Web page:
Projects for three school buildings advance
Even though National Heritage Academies owns three former elementary schools in Grand Rapids and only has plans to redevelop one, the city’s Brownfield Redevelopment Authority approved development and reimbursement agreements for all three properties late last week.
The authority approved all three because the original buyer of the three schools has a purchase option to buy two back from the Charter Development Co., a division of National Heritage Academies. Now those agreements go to the city commission for final ratification.
GR School Lofts LLC bought the Oakdale, Eastern and Lexington elementary schools from Grand Rapids Public Schools for $1.6 million and told the school board and the city commission that it planned to build rental apartments in all three. The city waived its right of first refusal on the buildings when GR School Lofts approached the commission with its plan.
But after closing on the sale and getting brownfield designations for the properties, GR School Lofts flipped the trio to NHA for an undisclosed amount, and then bought an option to repurchase the Eastern and Lexington buildings it had originally acquired.
Curiously, GR School Lofts is no longer part of Ojibway Development, as it was through the sale and brownfield process. The development entity is now being backed by Detroit Affordable Homes Inc., a nonprofit housing developer based in Southfield. According to state records, the resident agent for Detroit Affordable Homes is also the executive director of Affiliated Developers in Berkley, Mich.
GR School Lofts lists the same Berkley address. Bruce Michael, who represented GR School Lofts and Ojibway Development at the city and before the school board and is listed as a development person with Affiliated Developers, said he is also a principal in Detroit Affordable Homes. “The investors that come in are tax-benefit investors,” said Michael of the new firm.
Michael also said he couldn’t tell the city and GRPS that he was actually buying the buildings for NHA because his firm signed a non-disclosure agreement with the charter school group at its request. “We had a non-disclosure with NHA. NHA purchased the properties and we’re buying it back from them,” he said. “I think it was their requirement.”
But City Commissioner Walt Gutowski, a member of the brownfield board, disagreed with his statement. “I think that was not the case, sir,” he said to Michael. “We at the commission are supportive of this (project) because of the greater good for the city. But, clearly, Mr. Michael lied to us about the projects.” Michael did not respond to Gutowski’s comment.
“What happened is the charter school lent the money (to GR School Lofts) to buy the schools, and they are buying two back for an undisclosed amount,” said Dick Wendt, counsel for the brownfield authority.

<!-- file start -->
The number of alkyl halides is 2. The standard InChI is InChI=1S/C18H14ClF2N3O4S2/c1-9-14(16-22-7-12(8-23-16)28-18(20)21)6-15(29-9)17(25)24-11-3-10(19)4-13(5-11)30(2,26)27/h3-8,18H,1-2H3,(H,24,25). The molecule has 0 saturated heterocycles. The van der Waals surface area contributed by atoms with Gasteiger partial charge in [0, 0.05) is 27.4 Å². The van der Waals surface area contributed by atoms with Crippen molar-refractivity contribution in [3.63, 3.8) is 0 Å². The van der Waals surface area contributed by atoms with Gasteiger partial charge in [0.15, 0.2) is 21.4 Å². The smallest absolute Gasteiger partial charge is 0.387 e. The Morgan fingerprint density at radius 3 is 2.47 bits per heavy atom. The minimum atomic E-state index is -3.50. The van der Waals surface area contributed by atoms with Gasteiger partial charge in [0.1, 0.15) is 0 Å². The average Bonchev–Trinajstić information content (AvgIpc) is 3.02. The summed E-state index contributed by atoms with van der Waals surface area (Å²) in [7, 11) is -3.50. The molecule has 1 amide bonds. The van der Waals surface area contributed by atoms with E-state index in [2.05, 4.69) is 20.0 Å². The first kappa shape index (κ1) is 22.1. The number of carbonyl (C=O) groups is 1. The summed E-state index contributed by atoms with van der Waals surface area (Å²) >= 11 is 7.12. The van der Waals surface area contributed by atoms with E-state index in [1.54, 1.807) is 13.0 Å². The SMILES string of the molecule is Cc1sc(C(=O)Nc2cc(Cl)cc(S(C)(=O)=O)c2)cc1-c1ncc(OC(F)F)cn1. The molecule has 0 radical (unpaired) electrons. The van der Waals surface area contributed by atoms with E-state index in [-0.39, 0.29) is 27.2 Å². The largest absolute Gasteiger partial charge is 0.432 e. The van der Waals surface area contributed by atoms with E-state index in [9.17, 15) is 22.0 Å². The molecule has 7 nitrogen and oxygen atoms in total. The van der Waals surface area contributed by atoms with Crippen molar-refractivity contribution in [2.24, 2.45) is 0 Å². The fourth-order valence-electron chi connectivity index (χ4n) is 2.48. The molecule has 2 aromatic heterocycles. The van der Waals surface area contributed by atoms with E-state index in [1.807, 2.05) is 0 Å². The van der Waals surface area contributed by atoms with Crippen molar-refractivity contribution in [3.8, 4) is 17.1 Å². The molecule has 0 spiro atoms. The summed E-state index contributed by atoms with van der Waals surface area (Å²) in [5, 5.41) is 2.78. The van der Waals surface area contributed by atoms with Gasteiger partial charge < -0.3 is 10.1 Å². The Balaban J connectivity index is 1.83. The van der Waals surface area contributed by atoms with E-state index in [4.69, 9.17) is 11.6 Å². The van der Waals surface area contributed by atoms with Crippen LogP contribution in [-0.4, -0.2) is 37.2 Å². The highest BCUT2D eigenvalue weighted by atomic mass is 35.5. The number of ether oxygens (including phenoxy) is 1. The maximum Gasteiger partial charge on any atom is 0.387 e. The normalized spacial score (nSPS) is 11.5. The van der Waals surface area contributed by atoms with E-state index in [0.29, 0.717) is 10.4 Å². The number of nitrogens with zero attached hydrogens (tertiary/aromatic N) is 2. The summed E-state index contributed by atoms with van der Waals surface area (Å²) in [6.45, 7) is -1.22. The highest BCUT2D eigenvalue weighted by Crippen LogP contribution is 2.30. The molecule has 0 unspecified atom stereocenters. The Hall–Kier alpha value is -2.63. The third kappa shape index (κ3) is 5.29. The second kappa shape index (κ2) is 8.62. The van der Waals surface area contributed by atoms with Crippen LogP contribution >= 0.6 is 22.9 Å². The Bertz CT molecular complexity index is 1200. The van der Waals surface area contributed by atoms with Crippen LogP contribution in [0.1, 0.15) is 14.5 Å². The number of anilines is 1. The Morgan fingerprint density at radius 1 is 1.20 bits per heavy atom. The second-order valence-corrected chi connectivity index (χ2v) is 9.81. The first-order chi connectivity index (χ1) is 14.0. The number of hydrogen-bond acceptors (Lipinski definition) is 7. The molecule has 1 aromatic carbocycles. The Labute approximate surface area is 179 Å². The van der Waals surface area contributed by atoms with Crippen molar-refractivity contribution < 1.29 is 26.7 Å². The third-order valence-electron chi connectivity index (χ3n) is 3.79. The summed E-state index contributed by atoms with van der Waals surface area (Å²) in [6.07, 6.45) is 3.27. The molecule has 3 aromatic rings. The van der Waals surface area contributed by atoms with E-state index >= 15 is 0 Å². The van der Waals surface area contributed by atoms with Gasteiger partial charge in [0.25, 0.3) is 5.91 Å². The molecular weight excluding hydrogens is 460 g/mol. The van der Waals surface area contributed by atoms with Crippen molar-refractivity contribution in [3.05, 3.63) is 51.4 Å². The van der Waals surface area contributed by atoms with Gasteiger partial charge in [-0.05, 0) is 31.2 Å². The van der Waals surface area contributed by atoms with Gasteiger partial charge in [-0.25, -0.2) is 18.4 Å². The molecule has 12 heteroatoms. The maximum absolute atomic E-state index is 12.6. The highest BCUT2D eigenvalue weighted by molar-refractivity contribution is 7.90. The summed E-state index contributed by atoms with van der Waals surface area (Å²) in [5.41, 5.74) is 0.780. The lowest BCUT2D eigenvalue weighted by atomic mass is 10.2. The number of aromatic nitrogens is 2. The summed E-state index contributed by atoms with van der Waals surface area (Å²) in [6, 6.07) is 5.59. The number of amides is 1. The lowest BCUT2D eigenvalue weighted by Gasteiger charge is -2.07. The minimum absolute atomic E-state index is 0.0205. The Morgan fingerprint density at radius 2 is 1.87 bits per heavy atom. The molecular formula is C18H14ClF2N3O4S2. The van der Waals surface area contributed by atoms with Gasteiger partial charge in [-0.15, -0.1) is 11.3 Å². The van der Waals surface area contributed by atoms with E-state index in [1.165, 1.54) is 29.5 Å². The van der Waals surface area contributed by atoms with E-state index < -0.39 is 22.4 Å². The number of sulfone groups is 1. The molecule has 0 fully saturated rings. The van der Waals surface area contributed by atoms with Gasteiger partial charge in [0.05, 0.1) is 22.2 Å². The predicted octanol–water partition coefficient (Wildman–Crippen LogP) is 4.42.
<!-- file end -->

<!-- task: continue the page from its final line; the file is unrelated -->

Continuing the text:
NHA plans to turn the Oakdale building into the River City Scholars Charter Academy, which will eventually become a K-8 school after beginning as a K-4. The school plans to serve about 780 students by its fifth year. Michael said his firm will convert the Eastern and Lexington structures into apartments. In addition, NHA will develop and maintain a 1.19-acre public park and playground on its site. GR School Lofts will donate property on its sites for public parks.
The agreement for Oakdale, at 944 Evergreen SE, calls for NHA to invest $7 million into the property and make $353,000 in improvements to the site for the public park. The company will be reimbursed $1.5 million through local tax-increment financing for a number of eligible activities, including demolition, lead and asbestos removal, public improvements and site preparation.
Construction is expected to start soon and should be finished by September. NHA plans to employ 56 at the academy. City commissioners approved a revised brownfield for Oakdale last week. “We’re ready to do demolition and asbestos removal,” said Jeffrey Chamberlain, a spokesman for Charter Development Co, a division of NHA. “The commitment to deliver the park is in place.”
The agreements for GR School Lofts has the developer investing about $3.5 million into the Lexington building at 45 Lexington NW, and $5.3 million into the Eastern school at 758 Eastern SE. Twenty-five apartments will be built in Lexington and 43 units are designed for Eastern. Both projects will be done as historic renovations, and the developer will seek federal tax credits worth roughly $2 million for both.
GR School Lofts has asked the state for low-income housing tax credits and bundled the two projects into a single application for 68 apartments. But if the state only approves credits for one project, neither will get done. The firm is also applying for energy tax credits and energy incentives for both buildings. All the credits are worth a total of $2.5 million.
GR School Lofts will be eligible to receive reimbursements of about $2 million for the remediation work it will do to both properties and will create the equivalent of 2.5 fulltime jobs from both projects. Construction may begin in September.
“This (deal) was tough on the commission and especially on the mayor. But we made some lemonade out of lemons and we’re better off for it,” said Gutowski. Last week, Mayor George Heartwell said Ojibway Development breached any trust it had with the city and called the firm flakey.
GR School Lofts was also to have converted a fourth school, Stocking Elementary, into apartments. But after learning that the developer sold the three other schools to NHA, GRPS cancelled its plan to sell Stocking to the firm for $535,000. Commissioners also awarded GR School Lofts brownfield status for the Stocking school after the developer unveiled its plans for the structure.